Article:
Everyone and No One: A True Crime Podcast

Episode 2: Posted on March 17

September 25, 2023 DimensionGate Season 1 Episode 2
Everyone and No One: A True Crime Podcast
Episode 2: Posted on March 17
Show Notes Transcript

In the spring of 2022, the 44 Division of the Toronto Police Service discovered the burnt remains of Rachel Amina Darwish, Daniel Brewer, and Mitig Biskane, in southern Ontario, Canada. The only clues offering an explanation for the three deaths were found in an anonymous blog written by an unknown individual.

The following is a reading from the blog website, www.everyoneandnoone.org, before it was seized by the police.

This episode is a reading of blog entries posted on March 17, 2022.

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Everyone and No One, a true crime podcast, hosted by Ian Tuason. Episode 2. 

In the spring of 2022, the 44 Division of the Toronto Police Service discovered the burnt remains of Rachel Amina Darwish, Daniel Brewer, and Mitig Biskane, in southern Ontario, Canada. The only clues offering an explanation for the three deaths were found in an anonymous blog written by an unknown individual.

 The following content was taken from the blog website, everyoneandnoone.org

Posted on March 17




A Cranberries album played softly in the background of the dimly lit bar. I sat at a small table along the wall, glancing at every new person that entered. 

I checked the time—9:18pm. Still no sign of her.

 

I looked down at my last DM to her, showing that it was seen. Her last post from days before was still the same—an orange sunset with the caption “Happy”.

 

This was a good thing, I tried to convince myself. I wouldn’t even know what to do if I saw her. I just wanted to see her, I guess. See her in real life. 

 

I drummed the table with my fingernails. I should go home, I thought. Go back online. I could be anyone online. Like Rob, or Rommel, or Ronnie.

 

The next Cranberries song started to play. 

 

I could be Kevin, Khaled, Keon…


 “I can’t believe she’s gone,” a deep voice said beside me. 

 

I turned to see a guy sitting alone two tables down. He was thin but not skinny. He sat up straight with a certain sturdiness, as if he wouldn't budge if pushed. His face looked as young as eighteen or nineteen, but the confidence in his voice gave up his age—probably late twenties.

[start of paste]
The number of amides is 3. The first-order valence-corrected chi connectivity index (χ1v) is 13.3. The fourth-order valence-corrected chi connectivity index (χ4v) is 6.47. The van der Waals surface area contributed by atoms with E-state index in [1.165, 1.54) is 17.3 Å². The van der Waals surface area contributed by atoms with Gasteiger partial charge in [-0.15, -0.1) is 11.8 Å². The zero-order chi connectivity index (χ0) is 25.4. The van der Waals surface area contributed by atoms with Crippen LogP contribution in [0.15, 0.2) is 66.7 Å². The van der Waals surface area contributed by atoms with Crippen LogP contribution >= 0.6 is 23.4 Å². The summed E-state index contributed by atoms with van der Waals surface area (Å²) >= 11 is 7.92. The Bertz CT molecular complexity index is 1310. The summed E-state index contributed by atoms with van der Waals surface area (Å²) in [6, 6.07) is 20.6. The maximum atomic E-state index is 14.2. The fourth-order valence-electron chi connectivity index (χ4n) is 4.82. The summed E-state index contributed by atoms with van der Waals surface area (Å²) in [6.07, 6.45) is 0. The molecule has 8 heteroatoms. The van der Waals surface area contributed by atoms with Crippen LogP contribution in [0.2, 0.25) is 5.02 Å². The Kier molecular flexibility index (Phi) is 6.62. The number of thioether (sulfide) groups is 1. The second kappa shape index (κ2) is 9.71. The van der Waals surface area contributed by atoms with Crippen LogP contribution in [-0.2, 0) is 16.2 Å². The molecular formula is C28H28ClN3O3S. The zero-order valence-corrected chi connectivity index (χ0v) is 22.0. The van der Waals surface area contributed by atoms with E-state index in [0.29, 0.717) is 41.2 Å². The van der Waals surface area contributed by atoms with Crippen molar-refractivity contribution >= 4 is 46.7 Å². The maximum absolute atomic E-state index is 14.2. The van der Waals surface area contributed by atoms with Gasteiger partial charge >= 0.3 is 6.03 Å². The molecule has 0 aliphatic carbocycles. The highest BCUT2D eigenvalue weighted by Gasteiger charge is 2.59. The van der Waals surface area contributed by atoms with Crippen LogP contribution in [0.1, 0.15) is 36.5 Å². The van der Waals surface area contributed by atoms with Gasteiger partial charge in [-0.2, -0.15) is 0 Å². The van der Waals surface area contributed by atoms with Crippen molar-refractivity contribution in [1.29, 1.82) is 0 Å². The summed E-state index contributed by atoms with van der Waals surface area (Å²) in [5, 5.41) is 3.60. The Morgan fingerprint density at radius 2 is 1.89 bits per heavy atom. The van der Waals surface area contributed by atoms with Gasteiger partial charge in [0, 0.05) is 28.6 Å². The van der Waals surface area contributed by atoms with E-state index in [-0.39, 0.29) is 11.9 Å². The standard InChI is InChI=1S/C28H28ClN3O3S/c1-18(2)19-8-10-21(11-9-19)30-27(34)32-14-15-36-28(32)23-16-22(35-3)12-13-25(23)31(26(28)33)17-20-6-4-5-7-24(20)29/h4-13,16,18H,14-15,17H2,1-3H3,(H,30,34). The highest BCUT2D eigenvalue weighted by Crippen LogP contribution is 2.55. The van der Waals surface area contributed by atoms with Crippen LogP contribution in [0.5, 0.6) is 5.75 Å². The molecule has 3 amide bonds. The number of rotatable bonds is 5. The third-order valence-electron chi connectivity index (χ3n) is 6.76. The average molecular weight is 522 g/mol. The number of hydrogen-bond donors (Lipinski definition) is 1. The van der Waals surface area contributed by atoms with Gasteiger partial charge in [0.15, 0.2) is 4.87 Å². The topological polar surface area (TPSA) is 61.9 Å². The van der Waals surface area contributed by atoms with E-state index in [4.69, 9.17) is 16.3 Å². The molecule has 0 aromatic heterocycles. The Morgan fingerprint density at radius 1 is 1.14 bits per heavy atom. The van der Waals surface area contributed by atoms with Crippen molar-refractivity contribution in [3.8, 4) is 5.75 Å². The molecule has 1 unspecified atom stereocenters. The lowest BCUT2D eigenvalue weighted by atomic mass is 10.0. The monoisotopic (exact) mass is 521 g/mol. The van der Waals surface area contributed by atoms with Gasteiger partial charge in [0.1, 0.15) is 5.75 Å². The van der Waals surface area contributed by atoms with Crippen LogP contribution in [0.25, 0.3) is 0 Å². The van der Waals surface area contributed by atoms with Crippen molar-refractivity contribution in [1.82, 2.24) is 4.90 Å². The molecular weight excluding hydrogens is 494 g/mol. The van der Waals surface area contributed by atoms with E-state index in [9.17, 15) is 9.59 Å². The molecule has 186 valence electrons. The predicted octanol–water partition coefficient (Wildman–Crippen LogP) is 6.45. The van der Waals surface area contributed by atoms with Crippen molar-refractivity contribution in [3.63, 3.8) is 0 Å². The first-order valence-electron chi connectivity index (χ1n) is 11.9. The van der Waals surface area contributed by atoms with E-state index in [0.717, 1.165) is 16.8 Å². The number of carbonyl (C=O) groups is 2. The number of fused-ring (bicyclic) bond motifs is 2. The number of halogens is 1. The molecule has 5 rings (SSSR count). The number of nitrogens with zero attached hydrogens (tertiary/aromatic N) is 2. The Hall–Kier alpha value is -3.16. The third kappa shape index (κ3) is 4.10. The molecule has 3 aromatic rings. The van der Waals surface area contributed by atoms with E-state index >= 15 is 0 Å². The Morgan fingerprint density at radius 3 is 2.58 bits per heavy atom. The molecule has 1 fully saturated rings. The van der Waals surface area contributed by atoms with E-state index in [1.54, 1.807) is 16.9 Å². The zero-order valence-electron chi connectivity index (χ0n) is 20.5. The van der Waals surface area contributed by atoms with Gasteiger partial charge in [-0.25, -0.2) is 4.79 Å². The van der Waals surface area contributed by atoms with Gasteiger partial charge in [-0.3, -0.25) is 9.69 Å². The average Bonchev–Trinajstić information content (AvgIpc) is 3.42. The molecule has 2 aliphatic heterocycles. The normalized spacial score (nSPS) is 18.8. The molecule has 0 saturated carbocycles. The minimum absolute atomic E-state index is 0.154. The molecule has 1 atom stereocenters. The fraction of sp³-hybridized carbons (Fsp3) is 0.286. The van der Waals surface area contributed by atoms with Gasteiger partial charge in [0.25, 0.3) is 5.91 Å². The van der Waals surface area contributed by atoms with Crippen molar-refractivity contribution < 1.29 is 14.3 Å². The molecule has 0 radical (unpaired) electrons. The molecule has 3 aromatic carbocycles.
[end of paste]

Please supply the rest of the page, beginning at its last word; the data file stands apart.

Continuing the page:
“Sorry?” I said.

 

“This song. The singer.” 

 

“The Cranberries girl.”

 

“Yeah,” he looked away. “Her music though. It’s like she’s still here, you know?”

 

I nodded. 

 

“Did you know her last tweet before she died was ‘bye bye Gio’?” he said. 

 

“No,” I perked up in my seat. “Who’s Gio?”

 

“Her cat,” he said.

 

We looked at each other and chuckled. 

 

“I’m William,” he leaned over the vacant table between us and shook my hand. “You a regular here?” 

 

“My first time.”

 

“Mine, too,” he downed his drink, whiskey or bourbon, from the looks of it. “Where’s that waiter?” he postured up and looked around. “What you drinkin’?”

 

“Rum and Coke.”

 

He flagged down the server and yelled an order over the loud music. 

 

“This one’s on me,” he grinned at me and the server scurried away. “So, talk to me, fam. Tell me about yourself. What you do?”

 

“You mean for work?”

 

“Sure.”

 

“I trade crypto,” I raised my voice as the music swelled.

 

“Ha!” he shook his head. “Why am I not surprised?”

 

“You into crypto?”

 

“Of course.”

 

“You flip?”

 

“Nah. I create on it, fam,” he said. “It still blows my mind. Makin’ somethin’ that’s totally immutable.”

 

“You making gains?”

 

“Naw,” he looked away. “It’s just where everything’s goin’, you know? We’re all stuck in this borin’ ass world, this fuckin’ repetitive cycle. Now we’re searchin’ inwards. And what we’re findin’ is each other. We are the night…”

 

My back straightened. “Wait. Psychedelics Anonymous?”

 

“PA #2787,” he nodded, stone-faced. 

 

“PA #2945,” I said, and we just looked at each other as if we weren’t even surprised. As if the odds weren’t one in millions. 

 

The server returned with two drinks and handed me one.

 

“Cheers to that, fam,” he raised his glass. 

 

“Cheers.”

 

I watched him move—every slight movement, like the way he brought his glass to his mouth, was drenched in a kind of swagger, as if he could seduce someone in his sleep.

 

“So, what do you do then?” I said, intrigued. 

 

Suddenly, he rose up erect, reached his arms to the ceiling and shouted, “O, that this too too solid flesh would melt, thaw, and resolve itself into dew!”

 

I shrunk into my seat, looking around to check if anyone was staring.

 

“Hamlet,” he said.

 

“Okay.”  

 

“I’m an actor. I was also Iago. Romeo. And a whole bunch of others,” he sat back down. 

 

I lowered my gaze and drew in a sip from my full glass, ice cubes touching my lip. 

 

"You're from a small town, aren't you?" William said.

 

"Nope, born and raised in Toronto," I said.

 

"Really?"

 

"Yup."

 

"You give off small town vibes," William smirked.

 

"Small town vibes?" I squinted.

 

"Yeah, you know?"

 

I leaned back, nestling one hand under my armpit and the other stationing my glass on a napkin.

 

"I'm from a small town. Was a shit hole. So I left."

 

I nodded in agreement, thinking it was the normal thing to do.

 

"Thank Jesus for actin' though," he said and then turned to me. "Got to travel the world because of actin’. You travel a lot?"

 

"Not really," I said.

 

"Oh man, you're missin' out. You got to go to Ibiza. Athens. And Manila! The fuckin' smell of those places. The sounds. It really wakes you up, man. It's some beautiful shit out there."

 

William started surveying the room, as if measuring the place up to his standards. I suddenly felt self-conscious.

 

"This is nice, isn't it? This moment when you meet someone new, you know?" William shot me a smile.

 

I felt awkward and looked away, sipping my drink.

 

"You know what's sad?" he continued. "That eventually, we'll forget this—we'll forget this moment right here. Fuck, every moment in our lives eventually. Like all these moments we're livin' everyday are all gonna be lost forever, like they never happened. Every fuckin' moment in our lives will be forgotten, even this one."